Walkable City: How Downtown Can Save America, One Step at a Time is a new book by Jeff Speck:

The General Theory of Walkability explains how, to be favored, a walk has to satisfy four main conditions: it must be useful, safe, comfortable, and interesting. Each of these qualities is essential an none alone is sufficient. Useful means that most aspects of daily life are located close at hand and organized in a way that walking serves them well. Safe means that the street has been designed to give pedestrians a fighting chance against being hit by automobiles; they must not only be safe but feel safe, which is even tougher to satisfy. Comfortable means that buildings and landscape shape urban streets into ‘outdoor living rooms,’ in contrast to wide-open spaces, which usually fail to attract pedestrians. Interesting means that sidewalks are lined by unique buildings with friendly faces and that signs of humanity abound.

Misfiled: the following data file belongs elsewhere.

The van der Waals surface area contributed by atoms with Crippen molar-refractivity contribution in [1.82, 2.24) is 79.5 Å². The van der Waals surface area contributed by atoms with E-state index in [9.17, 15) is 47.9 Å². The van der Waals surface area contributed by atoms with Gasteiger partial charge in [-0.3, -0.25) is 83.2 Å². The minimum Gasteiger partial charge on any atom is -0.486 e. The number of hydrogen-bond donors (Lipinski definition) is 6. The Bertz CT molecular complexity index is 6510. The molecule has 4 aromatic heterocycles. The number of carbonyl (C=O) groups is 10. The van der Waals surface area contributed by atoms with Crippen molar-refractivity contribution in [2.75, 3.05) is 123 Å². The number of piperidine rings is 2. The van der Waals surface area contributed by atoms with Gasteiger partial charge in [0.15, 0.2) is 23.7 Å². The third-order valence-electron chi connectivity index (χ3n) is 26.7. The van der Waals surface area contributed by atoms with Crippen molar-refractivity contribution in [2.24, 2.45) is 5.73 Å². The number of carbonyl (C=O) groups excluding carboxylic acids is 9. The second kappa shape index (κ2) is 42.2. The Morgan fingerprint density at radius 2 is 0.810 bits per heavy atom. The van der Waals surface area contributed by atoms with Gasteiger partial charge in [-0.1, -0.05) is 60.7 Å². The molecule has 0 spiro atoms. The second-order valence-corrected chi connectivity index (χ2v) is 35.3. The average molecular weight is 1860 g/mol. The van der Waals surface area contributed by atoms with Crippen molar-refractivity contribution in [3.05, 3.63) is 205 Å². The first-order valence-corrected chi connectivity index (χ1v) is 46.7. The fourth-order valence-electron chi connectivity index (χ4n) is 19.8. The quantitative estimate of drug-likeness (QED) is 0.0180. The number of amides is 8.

One of my biggest issues with Los Angeles since moving here in April is the lack of walkability (combined with a lack of decent public transit-ability). There’s a ton of great culture to be discovered, but it’s hard to get to if you don’t have a car.

Having lived in NYC for 12 years I’ve become spoiled with walkability.

via Brain Pickings